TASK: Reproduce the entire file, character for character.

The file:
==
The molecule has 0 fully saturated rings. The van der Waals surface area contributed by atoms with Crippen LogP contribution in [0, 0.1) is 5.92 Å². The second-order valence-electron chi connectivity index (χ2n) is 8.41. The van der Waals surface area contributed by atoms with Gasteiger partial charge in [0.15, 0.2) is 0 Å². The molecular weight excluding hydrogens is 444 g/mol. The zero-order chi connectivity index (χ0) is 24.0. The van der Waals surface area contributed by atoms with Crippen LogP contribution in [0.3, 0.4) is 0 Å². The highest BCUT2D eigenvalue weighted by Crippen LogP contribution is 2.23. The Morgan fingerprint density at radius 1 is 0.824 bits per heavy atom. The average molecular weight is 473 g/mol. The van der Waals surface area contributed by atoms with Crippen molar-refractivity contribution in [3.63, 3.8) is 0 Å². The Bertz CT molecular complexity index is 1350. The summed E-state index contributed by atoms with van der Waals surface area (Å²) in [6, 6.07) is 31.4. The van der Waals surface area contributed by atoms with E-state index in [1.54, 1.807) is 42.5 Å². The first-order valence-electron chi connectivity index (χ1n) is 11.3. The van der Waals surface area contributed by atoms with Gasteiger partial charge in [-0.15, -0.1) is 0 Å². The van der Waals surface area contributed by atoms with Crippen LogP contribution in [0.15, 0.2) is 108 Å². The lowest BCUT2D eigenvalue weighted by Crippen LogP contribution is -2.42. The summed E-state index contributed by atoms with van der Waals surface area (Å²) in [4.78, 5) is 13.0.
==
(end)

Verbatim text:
The molecule has 0 fully saturated rings. The van der Waals surface area contributed by atoms with Crippen LogP contribution in [0, 0.1) is 5.92 Å². The second-order valence-electron chi connectivity index (χ2n) is 8.41. The van der Waals surface area contributed by atoms with Gasteiger partial charge in [0.15, 0.2) is 0 Å². The molecular weight excluding hydrogens is 444 g/mol. The zero-order chi connectivity index (χ0) is 24.0. The van der Waals surface area contributed by atoms with Crippen LogP contribution in [0.3, 0.4) is 0 Å². The highest BCUT2D eigenvalue weighted by Crippen LogP contribution is 2.23. The Morgan fingerprint density at radius 1 is 0.824 bits per heavy atom. The average molecular weight is 473 g/mol. The van der Waals surface area contributed by atoms with Crippen molar-refractivity contribution in [3.63, 3.8) is 0 Å². The Bertz CT molecular complexity index is 1350. The summed E-state index contributed by atoms with van der Waals surface area (Å²) in [6, 6.07) is 31.4. The van der Waals surface area contributed by atoms with E-state index in [1.54, 1.807) is 42.5 Å². The first-order valence-electron chi connectivity index (χ1n) is 11.3. The van der Waals surface area contributed by atoms with Gasteiger partial charge in [-0.15, -0.1) is 0 Å². The van der Waals surface area contributed by atoms with Crippen LogP contribution in [0.15, 0.2) is 108 Å². The lowest BCUT2D eigenvalue weighted by Crippen LogP contribution is -2.42. The summed E-state index contributed by atoms with van der Waals surface area (Å²) in [4.78, 5) is 13.0.